Should the ER Triage Patients Traditionally or is Eyeballing Patients Enough?

Healthcare Knowledge Provider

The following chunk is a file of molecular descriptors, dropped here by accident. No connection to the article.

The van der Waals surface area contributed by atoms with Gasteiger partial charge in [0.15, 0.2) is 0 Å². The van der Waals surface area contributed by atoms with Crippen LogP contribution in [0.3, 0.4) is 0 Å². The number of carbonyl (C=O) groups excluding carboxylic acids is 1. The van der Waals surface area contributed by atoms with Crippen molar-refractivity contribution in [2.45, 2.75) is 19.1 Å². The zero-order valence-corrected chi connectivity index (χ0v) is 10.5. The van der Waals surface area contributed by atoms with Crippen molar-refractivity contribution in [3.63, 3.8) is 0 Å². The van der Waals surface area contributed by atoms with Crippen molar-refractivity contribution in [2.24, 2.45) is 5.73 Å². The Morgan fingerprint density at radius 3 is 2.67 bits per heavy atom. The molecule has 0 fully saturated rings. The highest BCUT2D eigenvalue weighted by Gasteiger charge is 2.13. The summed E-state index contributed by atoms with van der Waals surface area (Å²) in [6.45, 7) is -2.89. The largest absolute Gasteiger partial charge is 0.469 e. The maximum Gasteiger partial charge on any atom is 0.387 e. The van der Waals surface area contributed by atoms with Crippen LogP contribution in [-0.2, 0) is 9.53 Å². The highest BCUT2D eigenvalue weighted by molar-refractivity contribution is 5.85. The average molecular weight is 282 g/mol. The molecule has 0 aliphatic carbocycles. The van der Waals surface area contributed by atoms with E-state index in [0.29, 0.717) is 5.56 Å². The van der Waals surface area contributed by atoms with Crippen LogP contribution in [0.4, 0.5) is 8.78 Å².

Simply eyeballing a patient may be more effective than using a formal structured assessment to prioritise those who are sickest, finds research published in Emergency Medicine Journal. A basic clinical assessment seems to better predict those most at risk of death, even in the hands of healthcare professionals with relatively little emergency care experience. The researchers base their findings on a comparison of the triage decisions made at one emergency department over three months. Experienced nurses used an established algorithm to decide which patients were sickest; while phlebotomists and medical students made their decisions by looking at each patient. 6290 patients were assessed using both methods. It was rare for both methods to arrive at the same decisions for the same patients. And when the ability to assess the likelihood of death within 48 hours and 30 days was compared, eyeballing the patient was more accurate than structured triage. This is an observational study, and as such, can’t establish cause. In a linked editorial, Dr Ellen Weber of UCSF, says that although the study was carried out in only one emergency department, with a triage system not widely used, “we need to ask in these days of rising medical costs and patient numbers if we can afford to continue doing it the way we have always done it if we can do it just as well or better a simpler way.”

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